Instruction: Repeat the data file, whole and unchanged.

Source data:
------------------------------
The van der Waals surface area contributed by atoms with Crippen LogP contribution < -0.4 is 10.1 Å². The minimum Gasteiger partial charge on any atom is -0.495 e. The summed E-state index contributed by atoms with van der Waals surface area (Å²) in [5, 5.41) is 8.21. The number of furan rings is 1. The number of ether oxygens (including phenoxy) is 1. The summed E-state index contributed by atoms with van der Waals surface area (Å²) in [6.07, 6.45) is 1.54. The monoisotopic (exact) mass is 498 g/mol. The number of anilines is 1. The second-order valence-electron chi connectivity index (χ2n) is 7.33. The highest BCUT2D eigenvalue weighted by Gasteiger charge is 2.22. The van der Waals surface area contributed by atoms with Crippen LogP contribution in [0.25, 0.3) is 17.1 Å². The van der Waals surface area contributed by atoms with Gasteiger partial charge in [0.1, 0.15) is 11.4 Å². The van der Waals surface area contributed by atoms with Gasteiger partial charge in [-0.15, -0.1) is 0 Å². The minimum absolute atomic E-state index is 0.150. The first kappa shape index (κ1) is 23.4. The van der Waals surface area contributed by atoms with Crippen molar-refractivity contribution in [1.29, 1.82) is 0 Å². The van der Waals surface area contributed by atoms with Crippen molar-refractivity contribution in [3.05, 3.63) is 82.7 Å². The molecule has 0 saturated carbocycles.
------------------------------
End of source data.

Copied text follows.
The van der Waals surface area contributed by atoms with Crippen LogP contribution < -0.4 is 10.1 Å². The minimum Gasteiger partial charge on any atom is -0.495 e. The summed E-state index contributed by atoms with van der Waals surface area (Å²) in [5, 5.41) is 8.21. The number of furan rings is 1. The number of ether oxygens (including phenoxy) is 1. The summed E-state index contributed by atoms with van der Waals surface area (Å²) in [6.07, 6.45) is 1.54. The monoisotopic (exact) mass is 498 g/mol. The number of anilines is 1. The second-order valence-electron chi connectivity index (χ2n) is 7.33. The highest BCUT2D eigenvalue weighted by Gasteiger charge is 2.22. The van der Waals surface area contributed by atoms with Crippen LogP contribution in [0.25, 0.3) is 17.1 Å². The van der Waals surface area contributed by atoms with Gasteiger partial charge in [0.1, 0.15) is 11.4 Å². The van der Waals surface area contributed by atoms with Gasteiger partial charge in [-0.15, -0.1) is 0 Å². The minimum absolute atomic E-state index is 0.150. The first kappa shape index (κ1) is 23.4. The van der Waals surface area contributed by atoms with Crippen molar-refractivity contribution in [1.29, 1.82) is 0 Å². The van der Waals surface area contributed by atoms with Crippen molar-refractivity contribution in [3.05, 3.63) is 82.7 Å². The molecule has 0 saturated carbocycles.